So this is Five Minutes of Zen. Zen’s a topic that everyone knows something about (at least in San Francisco), but it may not always make sense. I’m going to say some things that are broadly true, but isn’t the be all and end all — if you want to really learn about Zen, having a good teacher is still the best way to go about it.
So where does Zen start?
In the present moment.
Zen starts with what we have right now. You’re sitting in a chair. You’re watching some guy talk. And you have thoughts flowing through your head.
What are those thoughts about? Well, anything really. you could be thinking about what you’re going to do next. Or you’re thinking about what you were doing earlier. You could be thinking about space aliens or world peace. But everything that we experience, our entire lives as we experience them, are made out of these thoughts as they happen. And one of the great contradictions in Zen is that in order to understand Zen, you may have to do a whole bunch of thinking to understand thought.
Zazen is described literally as the practice of Zen. It’s meditation, basically. You sit on a cushion and breathe. You are being asked, literally, to pay attention to the present moment, and to be aware of the thoughts inside your head as just that: thoughts. You do this for long enough, and some of the practice of Zazen carries through to the rest of your life. You get into the habit of paying attention to what happens, moment by moment, through your day.
Because everything in Zen starts from the present moment, it has a different idea of reality. Zen doesn’t think reality is composed solely of thoughts. But what you look at when you look at the present moment really closely is not objects, but events, all streaming by impossibly quickly.
Form is Emptiness and Emptiness is Form
The Heart Sutra is the most important statements in Zen. It’s subtle. On one level, it says “Everything is made out of everything else.” On another level, it says “Reality is Perception” — light and air hits your body and you create an idea of the world from that. On another level, it says “Every object is an event, and every event is an object.” You can look at a very fast event like a wave on the beach and see something static, unmoving. Or you can see something like a human life and see a very slow event taking place. Everything is change.
No future, no past
When you sit and look at the present moment, you don’t see “future” or “past”. You can’t get to them from where you are. If you try pointing at the future, you end up describing your idea of what the future will be — the thoughts and expectations that you have in your head. Same with the past: it’s what you remember right now.
When you look inside your head right now, you see thoughts. Some of those thoughts are attached to other thoughts, and get wrapped up in a big ball of thought that we call “self.” There are expectations about what “you” will do in the future and how you will act. But that big ball of thought doesn’t stay static: your idea of yourself is made up of habits, beliefs, preconceptions and ideas that get swapped out all the time.
Life is Suffering
Suffering is a bad translation of “dukkha”, which Wikipedia puts as “the cart with one wheel that is slightly broken, so that the rider is jolted each time the wheel rolls over the broken spot.” And the interesting question is — what makes that uncomfortable? When you slow it down and look at what goes on, it turns out that what really pisses people off is that it just happened, or it’s about to happen very soon. Our minds cling to it. What really causes suffering is not so much external events, but the difference between reality as it’s happening versus how we’d like it to happen.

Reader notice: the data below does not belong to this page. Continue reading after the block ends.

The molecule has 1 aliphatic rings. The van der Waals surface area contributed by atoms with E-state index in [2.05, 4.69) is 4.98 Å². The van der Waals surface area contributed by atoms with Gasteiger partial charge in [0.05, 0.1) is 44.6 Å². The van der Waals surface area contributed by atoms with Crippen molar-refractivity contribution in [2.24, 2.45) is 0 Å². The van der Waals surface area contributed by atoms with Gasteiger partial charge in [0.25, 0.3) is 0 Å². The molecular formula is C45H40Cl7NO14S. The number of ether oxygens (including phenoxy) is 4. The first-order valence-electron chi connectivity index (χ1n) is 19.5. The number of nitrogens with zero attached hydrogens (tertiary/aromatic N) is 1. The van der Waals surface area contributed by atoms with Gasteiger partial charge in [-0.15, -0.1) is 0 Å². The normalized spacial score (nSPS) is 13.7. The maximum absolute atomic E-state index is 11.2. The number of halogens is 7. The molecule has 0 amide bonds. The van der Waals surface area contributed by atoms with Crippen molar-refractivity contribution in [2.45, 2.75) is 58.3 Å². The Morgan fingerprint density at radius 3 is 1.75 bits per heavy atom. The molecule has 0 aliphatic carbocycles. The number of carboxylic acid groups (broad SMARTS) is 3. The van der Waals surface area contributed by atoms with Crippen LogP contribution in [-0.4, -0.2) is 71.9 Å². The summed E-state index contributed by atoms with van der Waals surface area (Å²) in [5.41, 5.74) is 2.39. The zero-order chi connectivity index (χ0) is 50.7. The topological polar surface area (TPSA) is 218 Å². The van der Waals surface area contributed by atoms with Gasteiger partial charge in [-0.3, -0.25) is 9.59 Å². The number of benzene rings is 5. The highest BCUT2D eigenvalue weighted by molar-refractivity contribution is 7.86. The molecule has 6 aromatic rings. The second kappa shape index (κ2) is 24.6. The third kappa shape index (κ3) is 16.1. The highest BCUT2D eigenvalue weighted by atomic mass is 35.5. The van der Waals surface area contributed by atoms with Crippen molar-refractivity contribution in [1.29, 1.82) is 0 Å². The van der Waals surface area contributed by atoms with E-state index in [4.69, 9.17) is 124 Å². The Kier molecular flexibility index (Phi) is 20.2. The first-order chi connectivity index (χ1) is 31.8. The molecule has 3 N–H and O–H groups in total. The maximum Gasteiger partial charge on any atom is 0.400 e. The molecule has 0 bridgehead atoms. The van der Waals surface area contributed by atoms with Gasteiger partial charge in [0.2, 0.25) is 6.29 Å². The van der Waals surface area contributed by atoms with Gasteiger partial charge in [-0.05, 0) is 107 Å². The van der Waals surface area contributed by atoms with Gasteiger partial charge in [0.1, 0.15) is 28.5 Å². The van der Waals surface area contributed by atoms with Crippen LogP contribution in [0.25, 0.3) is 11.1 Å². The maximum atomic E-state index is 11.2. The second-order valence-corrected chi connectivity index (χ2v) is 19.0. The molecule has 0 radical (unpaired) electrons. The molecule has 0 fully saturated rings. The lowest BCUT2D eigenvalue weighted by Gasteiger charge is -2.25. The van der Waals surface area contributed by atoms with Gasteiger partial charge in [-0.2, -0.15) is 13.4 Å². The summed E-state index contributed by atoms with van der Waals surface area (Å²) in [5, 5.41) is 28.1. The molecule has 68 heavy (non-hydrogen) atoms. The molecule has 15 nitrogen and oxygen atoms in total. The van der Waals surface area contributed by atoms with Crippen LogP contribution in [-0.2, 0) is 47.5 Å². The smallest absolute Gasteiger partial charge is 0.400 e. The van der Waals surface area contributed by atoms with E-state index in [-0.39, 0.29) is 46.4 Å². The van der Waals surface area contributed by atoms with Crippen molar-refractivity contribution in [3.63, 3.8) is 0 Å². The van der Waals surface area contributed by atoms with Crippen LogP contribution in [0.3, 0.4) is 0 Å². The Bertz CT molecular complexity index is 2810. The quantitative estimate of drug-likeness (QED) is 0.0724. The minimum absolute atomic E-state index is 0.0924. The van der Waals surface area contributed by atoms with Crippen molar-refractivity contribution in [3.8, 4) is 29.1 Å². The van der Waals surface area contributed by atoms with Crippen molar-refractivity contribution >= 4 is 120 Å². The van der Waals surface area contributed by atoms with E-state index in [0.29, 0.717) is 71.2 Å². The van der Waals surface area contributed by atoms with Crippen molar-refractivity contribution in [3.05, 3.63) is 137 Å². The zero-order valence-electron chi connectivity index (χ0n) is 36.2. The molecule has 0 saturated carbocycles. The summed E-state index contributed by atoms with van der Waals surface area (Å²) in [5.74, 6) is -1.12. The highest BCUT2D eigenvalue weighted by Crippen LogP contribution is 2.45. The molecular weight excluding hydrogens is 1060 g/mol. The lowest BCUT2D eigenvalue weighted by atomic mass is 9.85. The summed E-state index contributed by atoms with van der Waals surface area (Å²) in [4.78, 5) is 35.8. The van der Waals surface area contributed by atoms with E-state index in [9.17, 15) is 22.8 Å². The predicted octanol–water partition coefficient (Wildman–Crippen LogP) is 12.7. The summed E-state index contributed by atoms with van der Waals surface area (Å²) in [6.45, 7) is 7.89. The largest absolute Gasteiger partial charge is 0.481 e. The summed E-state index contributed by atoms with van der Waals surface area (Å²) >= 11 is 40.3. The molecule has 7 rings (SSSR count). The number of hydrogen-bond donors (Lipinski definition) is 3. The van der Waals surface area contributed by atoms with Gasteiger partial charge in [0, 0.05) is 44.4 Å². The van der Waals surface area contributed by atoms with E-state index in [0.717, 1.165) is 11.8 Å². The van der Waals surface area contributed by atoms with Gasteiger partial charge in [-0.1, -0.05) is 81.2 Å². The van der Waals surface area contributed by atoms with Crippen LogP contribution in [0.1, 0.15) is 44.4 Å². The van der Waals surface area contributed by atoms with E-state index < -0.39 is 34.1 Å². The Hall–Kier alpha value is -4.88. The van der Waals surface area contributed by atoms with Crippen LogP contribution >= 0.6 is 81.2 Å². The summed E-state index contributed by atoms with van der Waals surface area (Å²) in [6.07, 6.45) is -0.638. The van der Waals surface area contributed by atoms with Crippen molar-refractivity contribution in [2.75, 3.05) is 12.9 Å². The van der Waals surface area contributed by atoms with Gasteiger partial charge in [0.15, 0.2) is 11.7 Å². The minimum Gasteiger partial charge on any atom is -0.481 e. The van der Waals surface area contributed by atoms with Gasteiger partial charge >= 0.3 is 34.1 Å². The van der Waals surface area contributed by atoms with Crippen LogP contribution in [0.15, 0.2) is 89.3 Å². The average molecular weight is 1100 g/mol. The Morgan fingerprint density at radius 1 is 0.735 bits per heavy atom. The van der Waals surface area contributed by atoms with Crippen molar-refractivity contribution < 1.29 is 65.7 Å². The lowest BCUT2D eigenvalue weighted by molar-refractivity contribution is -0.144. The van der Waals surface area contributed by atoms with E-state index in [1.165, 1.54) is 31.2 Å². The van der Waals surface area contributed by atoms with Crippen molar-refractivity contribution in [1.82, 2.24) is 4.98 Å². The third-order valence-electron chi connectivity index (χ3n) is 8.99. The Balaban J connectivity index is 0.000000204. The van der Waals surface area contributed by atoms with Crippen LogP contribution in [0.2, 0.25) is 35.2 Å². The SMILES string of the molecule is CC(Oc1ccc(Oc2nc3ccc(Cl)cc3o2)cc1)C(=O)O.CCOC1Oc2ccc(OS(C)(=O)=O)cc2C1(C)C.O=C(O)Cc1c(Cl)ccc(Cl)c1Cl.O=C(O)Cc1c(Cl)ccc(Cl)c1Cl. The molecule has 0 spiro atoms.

You Are The Universe
Zen’s very practical. It’s not saying a single human body is literally equal to the sum of all matter and energy in the universe. It is saying that the distinction between “this human body” and “the rest of the universe” is an arbitary one. You can’t have a human body without the universe supporting it. And interestingly enough, you can’t have the universe without that human body.
Because in Zen, what makes a human being isn’t just the meat and bone. What makes a human being is also the thoughts, ideas and events happening around him as well: we absorb and give back to our environment. When you are with someone, their idea of you is partly you, and you are partly their idea of you. When you die, parts of the ideas that make up you still float around attached to other people, or in books or Youtube articles. So when it comes to reincarnation — while it’s unlikely that all the ideas in your head will come together at once again, it’s not impossible for someone very like you to arise from society. Thoughts are fungible.
Zen’s view of individual identity is more than just fluid — human beings are like rolling waves. We think we exist in isolation, but we mix with our environment all the time. Again, there’s no “self”, just thoughts. If you want to point to “me” — don’t just point to the fleshy bone bits. Point to your family and friends. Point to your iPhone. Point at Noisebridge. Then point at the sky.
The usual stance in Zen is that Enlightenment is an event. You realize the present moment, you’re free of preconceptions, just for an instant… and then your time is up.